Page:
Do What I Mean

Virtual development environments with Vagrant

Python's virtual environments are a blessing, but as they manage Python dependencies only, they are also limited.

For example, I use sqlite for most of my projects, but in some cases, I need something else, like a more sophisticated SQL database (e.g. MariaDB) or a no-SQL database (e.g. MongoDB). In situations like that, I use Vagrant:

Vagrant provides easy to configure, reproducible, and portable work environments built on top of industry-standard technology and controlled by a single consistent workflow to help maximize the productivity and flexibility of you and your team.

What this means is that with Vagrant I can specify all my project's dependencies in configuration files and scripts. This keeps my projects nicely separated and allows me to reproduce my project's environment at will (this process is called provisioning). I can even use this provisioning to transfer the project to a different environment (e.g. from development to test) and to other developers.

If you want to get Vagrant up and running, the Getting Started section provides a good introduction. For a more beginner-friendly tutorial, head to instead. If you want to skip all that, just go to the official documentation or to the PyCharm Vagrant page if that's your IDE of choice.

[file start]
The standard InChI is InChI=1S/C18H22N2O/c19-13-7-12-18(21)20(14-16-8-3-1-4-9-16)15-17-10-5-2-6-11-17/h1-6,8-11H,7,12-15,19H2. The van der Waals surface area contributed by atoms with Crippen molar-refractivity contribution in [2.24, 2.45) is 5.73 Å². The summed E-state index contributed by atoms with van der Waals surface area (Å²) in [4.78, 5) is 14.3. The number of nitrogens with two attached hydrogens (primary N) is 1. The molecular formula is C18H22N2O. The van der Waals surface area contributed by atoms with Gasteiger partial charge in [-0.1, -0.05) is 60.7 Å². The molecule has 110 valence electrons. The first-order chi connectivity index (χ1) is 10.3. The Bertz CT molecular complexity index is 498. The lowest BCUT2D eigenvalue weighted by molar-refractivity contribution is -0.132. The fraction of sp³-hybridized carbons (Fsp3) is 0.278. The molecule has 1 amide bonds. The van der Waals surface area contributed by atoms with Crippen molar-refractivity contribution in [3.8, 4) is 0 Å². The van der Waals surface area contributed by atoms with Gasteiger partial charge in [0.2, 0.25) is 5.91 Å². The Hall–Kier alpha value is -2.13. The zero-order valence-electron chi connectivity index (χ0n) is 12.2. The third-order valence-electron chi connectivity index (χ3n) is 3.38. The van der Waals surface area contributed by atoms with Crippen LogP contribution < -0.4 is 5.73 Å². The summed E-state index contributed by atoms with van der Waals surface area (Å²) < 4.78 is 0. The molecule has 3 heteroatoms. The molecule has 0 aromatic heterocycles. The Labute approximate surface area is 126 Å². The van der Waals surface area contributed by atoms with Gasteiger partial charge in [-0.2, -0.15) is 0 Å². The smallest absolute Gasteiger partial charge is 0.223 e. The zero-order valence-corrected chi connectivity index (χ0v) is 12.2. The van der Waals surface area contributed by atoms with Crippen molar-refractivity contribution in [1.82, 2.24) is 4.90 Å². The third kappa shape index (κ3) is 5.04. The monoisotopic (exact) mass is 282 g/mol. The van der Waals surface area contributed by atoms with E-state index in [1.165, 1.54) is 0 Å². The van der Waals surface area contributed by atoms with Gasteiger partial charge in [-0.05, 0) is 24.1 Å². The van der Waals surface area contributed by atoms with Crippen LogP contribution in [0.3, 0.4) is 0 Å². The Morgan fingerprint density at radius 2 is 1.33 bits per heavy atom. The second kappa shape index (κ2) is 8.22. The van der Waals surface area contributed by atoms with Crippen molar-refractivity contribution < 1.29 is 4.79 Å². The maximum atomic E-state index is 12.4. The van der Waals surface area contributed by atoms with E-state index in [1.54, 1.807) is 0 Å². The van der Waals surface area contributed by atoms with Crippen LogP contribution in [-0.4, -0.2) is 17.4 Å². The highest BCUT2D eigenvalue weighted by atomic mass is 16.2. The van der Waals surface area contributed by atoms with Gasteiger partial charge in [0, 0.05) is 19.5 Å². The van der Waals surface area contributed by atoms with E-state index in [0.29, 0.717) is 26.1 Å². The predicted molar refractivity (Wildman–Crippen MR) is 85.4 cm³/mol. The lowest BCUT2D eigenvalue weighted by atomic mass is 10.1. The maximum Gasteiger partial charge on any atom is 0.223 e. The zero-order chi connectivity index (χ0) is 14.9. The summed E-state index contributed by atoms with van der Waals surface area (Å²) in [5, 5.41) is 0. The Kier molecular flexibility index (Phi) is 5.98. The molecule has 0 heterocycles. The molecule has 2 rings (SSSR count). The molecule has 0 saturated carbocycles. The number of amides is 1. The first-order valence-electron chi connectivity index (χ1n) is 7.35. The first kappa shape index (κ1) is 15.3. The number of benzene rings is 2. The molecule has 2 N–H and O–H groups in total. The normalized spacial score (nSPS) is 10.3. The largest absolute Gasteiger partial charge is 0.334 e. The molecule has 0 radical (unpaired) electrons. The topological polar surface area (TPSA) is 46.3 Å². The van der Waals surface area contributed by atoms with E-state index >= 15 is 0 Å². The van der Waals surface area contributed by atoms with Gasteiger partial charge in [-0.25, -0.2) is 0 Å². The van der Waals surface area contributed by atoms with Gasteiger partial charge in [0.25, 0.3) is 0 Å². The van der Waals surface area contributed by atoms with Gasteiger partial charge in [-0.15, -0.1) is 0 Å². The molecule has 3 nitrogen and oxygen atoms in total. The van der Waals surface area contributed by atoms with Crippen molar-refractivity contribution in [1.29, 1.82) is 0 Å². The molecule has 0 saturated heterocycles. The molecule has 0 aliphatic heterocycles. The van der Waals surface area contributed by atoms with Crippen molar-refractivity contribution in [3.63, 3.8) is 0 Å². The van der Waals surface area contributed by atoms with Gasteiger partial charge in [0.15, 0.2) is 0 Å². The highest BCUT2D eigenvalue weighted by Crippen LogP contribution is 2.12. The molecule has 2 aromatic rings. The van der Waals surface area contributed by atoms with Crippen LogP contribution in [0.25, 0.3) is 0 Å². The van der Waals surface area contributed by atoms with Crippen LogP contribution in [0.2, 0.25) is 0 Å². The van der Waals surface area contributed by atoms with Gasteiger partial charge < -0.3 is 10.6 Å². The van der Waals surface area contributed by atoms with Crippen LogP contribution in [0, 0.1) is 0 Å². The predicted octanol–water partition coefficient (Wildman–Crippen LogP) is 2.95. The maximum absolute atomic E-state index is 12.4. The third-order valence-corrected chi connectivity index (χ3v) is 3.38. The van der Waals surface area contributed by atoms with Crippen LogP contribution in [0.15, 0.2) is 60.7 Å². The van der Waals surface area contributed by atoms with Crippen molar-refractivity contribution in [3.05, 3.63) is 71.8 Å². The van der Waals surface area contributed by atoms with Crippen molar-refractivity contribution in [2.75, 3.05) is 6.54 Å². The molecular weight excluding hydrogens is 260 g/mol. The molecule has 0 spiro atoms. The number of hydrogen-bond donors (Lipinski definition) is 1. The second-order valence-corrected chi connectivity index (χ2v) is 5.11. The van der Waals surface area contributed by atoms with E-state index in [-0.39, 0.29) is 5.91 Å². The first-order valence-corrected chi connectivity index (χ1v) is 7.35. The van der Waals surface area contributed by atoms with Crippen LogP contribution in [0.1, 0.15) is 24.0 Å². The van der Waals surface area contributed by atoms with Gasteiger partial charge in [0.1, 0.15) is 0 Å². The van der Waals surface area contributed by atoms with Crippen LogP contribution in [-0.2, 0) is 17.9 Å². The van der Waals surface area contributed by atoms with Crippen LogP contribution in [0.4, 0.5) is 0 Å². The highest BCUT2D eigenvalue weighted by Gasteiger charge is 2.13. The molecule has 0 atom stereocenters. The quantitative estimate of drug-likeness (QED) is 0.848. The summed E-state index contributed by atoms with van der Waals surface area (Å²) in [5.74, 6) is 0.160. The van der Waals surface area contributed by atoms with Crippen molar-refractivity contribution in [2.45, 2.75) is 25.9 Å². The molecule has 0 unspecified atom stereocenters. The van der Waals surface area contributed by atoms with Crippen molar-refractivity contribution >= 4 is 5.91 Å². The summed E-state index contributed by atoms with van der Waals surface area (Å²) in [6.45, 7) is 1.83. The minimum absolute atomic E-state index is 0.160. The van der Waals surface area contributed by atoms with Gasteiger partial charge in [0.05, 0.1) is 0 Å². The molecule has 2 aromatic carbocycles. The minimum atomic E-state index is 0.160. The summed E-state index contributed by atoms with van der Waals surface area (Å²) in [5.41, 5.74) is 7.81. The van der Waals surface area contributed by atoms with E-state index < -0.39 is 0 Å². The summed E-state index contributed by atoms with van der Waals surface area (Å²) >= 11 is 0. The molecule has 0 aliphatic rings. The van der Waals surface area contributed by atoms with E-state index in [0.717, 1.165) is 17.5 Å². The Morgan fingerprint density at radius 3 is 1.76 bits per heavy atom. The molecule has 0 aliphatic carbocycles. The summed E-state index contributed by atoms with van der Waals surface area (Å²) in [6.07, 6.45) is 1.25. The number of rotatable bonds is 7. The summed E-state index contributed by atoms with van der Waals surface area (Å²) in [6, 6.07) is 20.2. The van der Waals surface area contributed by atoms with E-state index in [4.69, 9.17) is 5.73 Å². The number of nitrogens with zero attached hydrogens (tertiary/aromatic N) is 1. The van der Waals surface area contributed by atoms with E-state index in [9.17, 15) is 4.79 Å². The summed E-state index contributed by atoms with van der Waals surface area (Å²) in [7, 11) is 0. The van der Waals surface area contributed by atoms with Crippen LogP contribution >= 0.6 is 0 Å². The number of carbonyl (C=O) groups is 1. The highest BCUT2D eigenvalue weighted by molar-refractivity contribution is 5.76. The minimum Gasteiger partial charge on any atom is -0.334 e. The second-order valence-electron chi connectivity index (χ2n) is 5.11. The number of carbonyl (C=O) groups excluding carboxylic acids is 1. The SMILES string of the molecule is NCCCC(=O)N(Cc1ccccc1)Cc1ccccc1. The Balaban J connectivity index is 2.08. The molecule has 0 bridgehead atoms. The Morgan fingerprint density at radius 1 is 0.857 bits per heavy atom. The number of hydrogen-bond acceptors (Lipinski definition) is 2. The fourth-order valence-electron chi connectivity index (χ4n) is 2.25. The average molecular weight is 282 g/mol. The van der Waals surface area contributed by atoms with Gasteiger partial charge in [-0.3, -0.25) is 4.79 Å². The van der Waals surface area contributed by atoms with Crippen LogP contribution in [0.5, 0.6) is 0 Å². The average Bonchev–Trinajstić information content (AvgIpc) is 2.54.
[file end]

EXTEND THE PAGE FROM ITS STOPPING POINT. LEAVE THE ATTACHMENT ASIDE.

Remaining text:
In short, Vagrant is about provisioning a virtual machine with all the assets you need for your project. There are many provisioners to choose from to help you with that, like Ansible, Puppet and Chef. But I prefer vanilla bash provisioning, because I am already familiar with bash and would have to learn any of the other provisioners. In other words, my needs are not complex enough to warrant the time needed to learn a more advanced provisioner. And, to be honest, I found their learning curve rather steep.

To make my life (and maybe yours) a little easier, I wrote some basic scaffolding which is available here.

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